Why Twitter Can't Monetize

Block Together is shutting down, which sucks, so I looked for potential alternatives.

I was directed to Secateur. Maybe give that a try?

View tweet on twitter for context.

I saw several of this kind of tweet, but since I don’t use the official Twitter client or web site, it didn’t work at all.

Yet again, my recommendation stands. Do not use the official Twitter client or web site. I use Tweetdeck and Tweetbot. Yes, I am aware that Twitter owns Tweetdeck.

I don’t understand. What are they trying to do?

EDIT: okay I get it. What part of the full image does Twitter show in the crop.

I will not be paying people I follow for exclusive content.

There was other news out saying they might sell TweetDeck+ for some amount of money. I might be willing to pay for that if it included the right features at the right price.


So patreon but for influencers

“For $5 you get…280 characters of text!”

Last month Twitter acquired Revue, a service for creating newsletters. They are going to compete with Substack, allowing readers to support writers for, I guess, 5 dollars a month for their long form writing.

There’s no need to speculate, as Twitter put it in writing:

And for those looking to generate revenue, we’re creating a durable incentive model through paid newsletters. Bringing Revue to Twitter will supercharge this offering, helping writers grow their paid subscribers while also incentivizing them to produce engaging and relevant content that drives conversations on Twitter. You can expect audience-based monetization to be an area that we’ll continue to develop new ways to support, whether it’s helping broaden revenue streams or serving as a cornerstone of someone’s business.

Jack is a huge coiny.

Companies are “investing” in bitcoin because its speculation bubble generates more revenue than actually selling products…


I’m sure that’s fine and is in no way indicative of deeper problems with the economy.

1 Like

$2 million for a Tweet. smh

These NFT things would almost make sense if they actually granted the person who owns the NFT actual meaningful ownership of the thing the token represents.

If you “own” the first tweet, what do you get? You get the mathematical ability to prove with basically no doubt you were the doofus who paid $2 million. That’s it.

But what if you actually owned the tweet for real? You got royalties every time it was displayed. People couldn’t reproduce or use the tweet in anyway without purchasing a copyright license from you? You could force Twitter to take down the tweet. This might actually be worth paying for. Not $2 million, but not $0.

Of course, I say almost, because using NFT for this is still pointless! You could just setup a normal relational database, have people make user accounts, and then just keep track of which user accounts currently own which tweets. Done and done.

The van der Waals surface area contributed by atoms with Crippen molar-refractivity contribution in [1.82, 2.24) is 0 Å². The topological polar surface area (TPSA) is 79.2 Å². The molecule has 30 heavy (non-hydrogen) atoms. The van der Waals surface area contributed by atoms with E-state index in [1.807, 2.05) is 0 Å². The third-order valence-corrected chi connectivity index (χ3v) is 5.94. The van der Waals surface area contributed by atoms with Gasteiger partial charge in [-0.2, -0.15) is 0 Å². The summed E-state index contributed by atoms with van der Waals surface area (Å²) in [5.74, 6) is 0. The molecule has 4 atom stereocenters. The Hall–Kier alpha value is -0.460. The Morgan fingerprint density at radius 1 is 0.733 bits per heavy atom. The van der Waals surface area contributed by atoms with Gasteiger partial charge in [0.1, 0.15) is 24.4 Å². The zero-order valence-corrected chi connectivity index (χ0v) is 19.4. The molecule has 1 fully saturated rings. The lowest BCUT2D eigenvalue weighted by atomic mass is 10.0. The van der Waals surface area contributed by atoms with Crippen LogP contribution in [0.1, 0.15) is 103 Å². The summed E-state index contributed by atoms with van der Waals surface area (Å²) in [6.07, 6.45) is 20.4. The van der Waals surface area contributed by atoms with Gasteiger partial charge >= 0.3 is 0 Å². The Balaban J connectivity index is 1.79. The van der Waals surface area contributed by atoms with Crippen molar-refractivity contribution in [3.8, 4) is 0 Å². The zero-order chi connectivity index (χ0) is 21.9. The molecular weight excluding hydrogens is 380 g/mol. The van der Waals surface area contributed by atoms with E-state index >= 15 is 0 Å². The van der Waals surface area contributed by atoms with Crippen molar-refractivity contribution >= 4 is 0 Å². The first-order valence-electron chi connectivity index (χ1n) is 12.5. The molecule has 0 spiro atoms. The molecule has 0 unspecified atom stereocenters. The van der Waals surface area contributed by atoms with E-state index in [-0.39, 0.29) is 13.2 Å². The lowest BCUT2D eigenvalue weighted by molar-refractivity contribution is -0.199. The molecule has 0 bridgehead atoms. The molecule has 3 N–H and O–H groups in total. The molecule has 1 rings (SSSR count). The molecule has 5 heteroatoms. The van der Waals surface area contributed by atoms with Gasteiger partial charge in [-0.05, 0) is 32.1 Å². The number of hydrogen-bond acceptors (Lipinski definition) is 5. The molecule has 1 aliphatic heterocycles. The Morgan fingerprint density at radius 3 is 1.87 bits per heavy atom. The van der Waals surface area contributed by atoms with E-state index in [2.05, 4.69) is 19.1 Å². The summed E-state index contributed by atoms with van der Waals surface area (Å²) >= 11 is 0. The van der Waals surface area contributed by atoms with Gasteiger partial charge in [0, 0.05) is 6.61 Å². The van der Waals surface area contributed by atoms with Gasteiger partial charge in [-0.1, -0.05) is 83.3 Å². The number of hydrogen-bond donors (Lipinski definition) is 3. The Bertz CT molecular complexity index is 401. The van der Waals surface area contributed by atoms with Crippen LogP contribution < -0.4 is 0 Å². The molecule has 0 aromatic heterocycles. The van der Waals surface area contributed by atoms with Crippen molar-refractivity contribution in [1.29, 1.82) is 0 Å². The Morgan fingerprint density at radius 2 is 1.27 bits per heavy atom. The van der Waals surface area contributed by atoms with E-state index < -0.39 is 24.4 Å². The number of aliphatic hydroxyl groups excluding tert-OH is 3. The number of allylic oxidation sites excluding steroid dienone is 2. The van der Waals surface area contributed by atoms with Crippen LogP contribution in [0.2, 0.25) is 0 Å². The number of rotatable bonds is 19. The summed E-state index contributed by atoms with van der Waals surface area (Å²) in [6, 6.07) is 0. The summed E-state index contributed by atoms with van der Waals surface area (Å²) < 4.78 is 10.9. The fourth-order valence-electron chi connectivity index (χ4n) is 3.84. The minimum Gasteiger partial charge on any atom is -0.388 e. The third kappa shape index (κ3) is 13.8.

The NBA NFT thing is even more ridiculous.

People buy and sell highlight clips, which are sold in random packs like collectible cards. Again, if this granted actual ownership, such that nobody could so much as see the clip without your permission, it might make sense. You get to upload the clip to your own YouTube channel and make money off of it because you own it for real. No longer NBA property. But no, that’s not what it is. And again, database does it better.


The coin aspect of these things exists for two reasons. (They are both bad reasons).

  1. Hype machine for fools
  2. Plausible existence of a secondary market which implies resale value to these bullshit assets, but at the same time absolves them of having to run it or deal with crimes/consequences of it existing.

NFTs are, in every use case I’ve seen, either a primary scam (sell them to fools for a profit) or a front for money laundering (see the big ticket art trade).

1 Like

I keep saying over and over again, a database can do the same thing, assuming whoever controls the database can be trusted.

Maybe I should just make a database that does NFT. I’ll generate a set of unique jpgs somehow. Then with normal old e-commerce people can come to the site and buy as many as they want for $X each while supplies last. If you own one, you can login to the site and access the ones you own. The site will have a feature where you can exchange them with other users for their jpgs and/or normal currency. If one of the jpgs gets out into the world, that’s on the owner (or previous owner).

But this is still better than the NFT system where everything is out in the world to begin with!

So we’ve reinvented Pokémon cards, but with a cryptographically secure way of proving yours isn’t a cheap fake.

EDIT: I guess baseball cards, as there is no gameplay utility, just ownership.

It’s even worse than that. Imagine a baseball card. Everyone in the entire world who wants one has a perfect copy of the baseball card. The company that made the baseball card and the photographer who took the photo on it still own the actual rights to that card.

The NFT is just a one of a kind certificate that says “lukeburrage owns that card” where owning has no actual meaning other than the value assigned to it by humans who feel like they are or are not the “true” owner.

People keep comparing it to owning the real Mona Lisa vs owning a print of it. That is very wrong. If I own the real Mona Lisa, I can take it down from the Louvre and hang it in my own gallery and charge admission. I could reframe it. I could even do bad things to it. If you have an NFT of an artwork, you can’t do anything with that art that anyone else can not do.